“I’m telling this to young people: read a lot, study history and ponder over the disastrous consequences which can arise from a disastrous policy”. This is the message which Joseph Varon wanted to share on the occasion of the solemn ceremony at the Quirinal Palace for the Holocaust Remembrance Day in 2017. A short but meaningful speech aimed at remembering part of his dramatic experience and raise awareness among younger generations.
As a matter of fact, Joseph was one of the few Jews of Rhodes who survived the massacre. And so did his siblings. The Holocaust, however, took his father and mother’s lives. In Auschwitz he was marked with the number B7501 on his arm, and then he was sent to Mauthausen on a death march. The Americans would set him free.
All Italian Jewish Communities are deeply moved by his death. “Joseph Varon”, says Noemi Di Segni, UCEI’s President, “was one of the last living Witnesses of the Holocaust. It is a grave loss for his loved ones, and for all of us who met him, and for whom had the privilege of listening to his speech on memory, torment and suffering, which he also held at the Quirinal. In these dark times, he was a role model for fighting against widespread antisemitism and denialism. Thank you, Joseph, for everything you told us and taught us, with shyness sometimes, but always with courage. May your memory be a blessing to us”.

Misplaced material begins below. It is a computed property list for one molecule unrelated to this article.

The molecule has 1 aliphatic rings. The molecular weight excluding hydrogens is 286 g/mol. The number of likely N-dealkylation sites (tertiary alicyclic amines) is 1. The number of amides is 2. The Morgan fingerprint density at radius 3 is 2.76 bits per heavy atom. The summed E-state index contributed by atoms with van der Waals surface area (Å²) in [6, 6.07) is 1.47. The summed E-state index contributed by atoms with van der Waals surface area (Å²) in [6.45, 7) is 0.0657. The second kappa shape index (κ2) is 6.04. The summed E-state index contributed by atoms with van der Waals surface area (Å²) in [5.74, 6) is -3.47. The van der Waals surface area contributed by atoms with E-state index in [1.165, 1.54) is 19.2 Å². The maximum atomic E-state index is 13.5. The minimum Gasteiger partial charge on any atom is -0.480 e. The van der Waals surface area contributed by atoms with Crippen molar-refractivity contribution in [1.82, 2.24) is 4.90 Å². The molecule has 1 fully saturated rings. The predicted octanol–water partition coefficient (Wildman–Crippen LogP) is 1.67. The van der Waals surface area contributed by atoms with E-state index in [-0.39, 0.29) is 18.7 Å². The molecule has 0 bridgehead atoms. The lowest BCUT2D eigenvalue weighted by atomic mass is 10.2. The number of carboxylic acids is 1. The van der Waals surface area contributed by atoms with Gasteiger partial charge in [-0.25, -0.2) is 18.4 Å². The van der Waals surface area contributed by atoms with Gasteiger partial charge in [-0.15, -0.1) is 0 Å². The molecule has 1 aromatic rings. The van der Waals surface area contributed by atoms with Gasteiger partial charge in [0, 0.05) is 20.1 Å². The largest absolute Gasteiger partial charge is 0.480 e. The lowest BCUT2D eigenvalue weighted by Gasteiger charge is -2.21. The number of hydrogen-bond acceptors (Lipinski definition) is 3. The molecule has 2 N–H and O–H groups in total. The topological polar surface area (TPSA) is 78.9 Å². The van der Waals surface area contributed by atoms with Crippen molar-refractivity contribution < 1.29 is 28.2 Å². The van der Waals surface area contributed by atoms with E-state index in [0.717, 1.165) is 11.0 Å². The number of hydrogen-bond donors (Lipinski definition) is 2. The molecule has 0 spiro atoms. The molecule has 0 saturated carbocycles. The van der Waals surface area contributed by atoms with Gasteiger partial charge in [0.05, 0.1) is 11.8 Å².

Furthermore, Ruth Dureghello, President of the Jewish Community in Rome, said, “Joseph Varon, who was born in Rhodes and came to Italy after the extermination camps, had become part of the Jewish Community in Rome, which is mourning his death. This is a great loss for the whole society which saddens us all”.
(In the picture, Varon during his speech at the Quirinale)
Translated by Sara Facelli and revised by Claudia Azzalini, students at the Advanced School for Interpreting and Translation of Trieste University and interns at the newspaper office of the Union of the Italian Jewish Communities.